Yves here. The Real News Network interview below with Vijay Prashad, a professor of international studies at Trinity College, is part of a series that examines the power dynamics that undergird our economic system. Unlike most interviews, this one is more ruminative. Rather than trying to deliver some key observations to viewers, this one is more intended to help people recognize that they have blinkered views on some issues. For instance, Prashad points out that India had a very different view of Communism than most Americans did did. They didn’t see it a monolithic system, but simply an manifestation of an approach to social and economic organization and that they could throw out parts that didn’t work well and see if they could come up with another implementation. Socialism has a similarly bad name in America, when in fact Japan had a very socialistic version of capitalism, and that socialistic version seems to be holding up better under the strain of the lost two decades than our supposedly more successful economy (just look at the social indicators side by side if you have any doubts).
There’s a great section in Robert Heilbroner’s Beyond the Veil of Economics, and due to the lateness of the hour I hope you’ll forgive me for reconstructing it rather than digging out the relevant part Heilbroner talks about how it’s conventional to see the coercive elements of the feudal system, in that it was the fear of the bailiff and the lash that kept the peasants toiling. But there is a coercive element to capitalism that we don’t see because we are so deeply part of this system, that people get up, every day, and go to jobs they often hate (or worse, languish unemployed and worry about basic survival). Now before you say, “well that’s just how it has to be” thats’ false. One of the excuses for the enclosure movement in England was that the yeoman farmers had it way too easy. If they could graze their livestock on the common pastureland, hunt, and garden a bit, they could support themselves comfortably, with plenty of leisure time.
I strongly suggest you read this post by Yasha Levine, Recovered Economic History – “Everyone But an Idiot Knows That The Lower Classes Must Be Kept Poor, or They Will Never Be Industrious,” in conjunction with the interview below. To give you some highlights:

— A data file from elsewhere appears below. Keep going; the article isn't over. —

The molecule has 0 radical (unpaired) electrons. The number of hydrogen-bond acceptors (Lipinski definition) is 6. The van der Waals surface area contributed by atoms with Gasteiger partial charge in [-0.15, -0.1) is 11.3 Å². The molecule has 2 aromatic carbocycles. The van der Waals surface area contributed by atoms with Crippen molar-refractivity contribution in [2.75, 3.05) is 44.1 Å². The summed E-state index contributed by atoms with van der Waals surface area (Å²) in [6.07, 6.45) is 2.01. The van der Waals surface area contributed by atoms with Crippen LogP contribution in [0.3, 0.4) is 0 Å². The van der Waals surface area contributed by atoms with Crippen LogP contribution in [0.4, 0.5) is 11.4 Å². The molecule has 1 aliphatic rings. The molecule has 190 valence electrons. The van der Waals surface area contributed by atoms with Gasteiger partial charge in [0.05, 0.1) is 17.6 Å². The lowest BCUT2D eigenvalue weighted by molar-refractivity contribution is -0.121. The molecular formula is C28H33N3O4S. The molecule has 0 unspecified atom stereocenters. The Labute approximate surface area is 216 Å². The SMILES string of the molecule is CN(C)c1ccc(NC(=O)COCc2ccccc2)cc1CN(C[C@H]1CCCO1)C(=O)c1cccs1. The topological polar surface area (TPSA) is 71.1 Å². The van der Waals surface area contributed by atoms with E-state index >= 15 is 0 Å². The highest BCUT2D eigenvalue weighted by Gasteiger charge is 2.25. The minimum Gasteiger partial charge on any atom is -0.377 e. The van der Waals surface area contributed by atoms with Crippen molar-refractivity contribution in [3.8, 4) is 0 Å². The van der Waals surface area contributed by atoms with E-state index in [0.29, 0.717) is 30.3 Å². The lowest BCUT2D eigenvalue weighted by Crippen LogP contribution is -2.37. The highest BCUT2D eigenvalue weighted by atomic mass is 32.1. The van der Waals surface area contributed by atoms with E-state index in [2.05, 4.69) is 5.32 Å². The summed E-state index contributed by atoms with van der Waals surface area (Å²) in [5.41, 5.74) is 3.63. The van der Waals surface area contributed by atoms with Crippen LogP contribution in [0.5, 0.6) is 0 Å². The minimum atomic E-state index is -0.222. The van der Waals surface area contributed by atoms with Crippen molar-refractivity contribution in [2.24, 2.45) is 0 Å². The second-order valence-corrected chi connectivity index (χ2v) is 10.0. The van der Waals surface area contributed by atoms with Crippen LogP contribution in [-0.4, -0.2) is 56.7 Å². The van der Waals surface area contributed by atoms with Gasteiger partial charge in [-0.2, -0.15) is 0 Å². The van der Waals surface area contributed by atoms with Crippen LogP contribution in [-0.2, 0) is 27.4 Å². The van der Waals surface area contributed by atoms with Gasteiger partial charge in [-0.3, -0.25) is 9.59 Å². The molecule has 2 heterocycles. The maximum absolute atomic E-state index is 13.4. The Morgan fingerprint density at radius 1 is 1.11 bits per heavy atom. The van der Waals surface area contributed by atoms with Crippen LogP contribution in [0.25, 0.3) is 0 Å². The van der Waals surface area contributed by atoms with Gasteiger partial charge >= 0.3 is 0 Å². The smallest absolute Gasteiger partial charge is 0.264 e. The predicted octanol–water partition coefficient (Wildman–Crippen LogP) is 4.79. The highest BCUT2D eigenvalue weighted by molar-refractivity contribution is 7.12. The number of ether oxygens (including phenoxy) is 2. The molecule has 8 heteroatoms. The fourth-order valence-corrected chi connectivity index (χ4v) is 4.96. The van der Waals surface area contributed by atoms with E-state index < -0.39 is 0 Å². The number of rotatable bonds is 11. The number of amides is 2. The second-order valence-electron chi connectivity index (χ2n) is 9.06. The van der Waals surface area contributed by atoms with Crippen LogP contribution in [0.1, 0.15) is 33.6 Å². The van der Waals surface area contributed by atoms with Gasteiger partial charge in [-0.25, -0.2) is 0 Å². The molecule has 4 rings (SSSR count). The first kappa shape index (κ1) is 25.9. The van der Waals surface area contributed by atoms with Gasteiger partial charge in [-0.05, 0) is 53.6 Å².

Our popular economic wisdom says that capitalism equals freedom and free societies, right? Well, if you ever suspected that the logic is full of shit, then I’d recommend checking a book called The Invention of Capitalism, written by an economic historian named Michael Perelmen, who’s been exiled to Chico State, a redneck college in rural California, for his lack of freemarket friendliness. And Perelman has been putting his time in exile to damn good use, digging deep into the works and correspondence of Adam Smith and his contemporaries to write a history of the creation of capitalism that goes beyond superficial The Wealth of Nations fairy tale and straight to the source, allowing you to read the early capitalists, economists, philosophers, clergymen and statesmen in their own words. And it ain’t pretty….
Faced with a peasantry that didn’t feel like playing the role of slave, philosophers, economists, politicians, moralists and leading business figures began advocating for government action. Over time, they enacted a series of laws and measures designed to push peasants out of the old and into the new by destroying their traditional means of self-support.
“The brutal acts associated with the process of stripping the majority of the people of the means of producing for themselves might seem far removed from the laissez-faire reputation of classical political economy,” writes Perelman. “In reality, the dispossession of the majority of small-scale producers and the construction of laissez-faire are closely connected, so much so that Marx, or at least his translators, labeled this expropriation of the masses as ‘‘primitive accumulation.’’
Perelman outlines the many different policies through which peasants were forced off the land—from the enactment of so-called Game Laws that prohibited peasants from hunting, to the destruction of the peasant productivity by fencing the commons into smaller lots—but by far the most interesting parts of the book are where you get to read Adam Smith’s proto-capitalist colleagues complaining and whining about how peasants are too independent and comfortable to be properly exploited, and trying to figure out how to force them to accept a life of wage slavery.
The interview is worthwhile but, if you are time-pressed, you might prefer reading the transcript.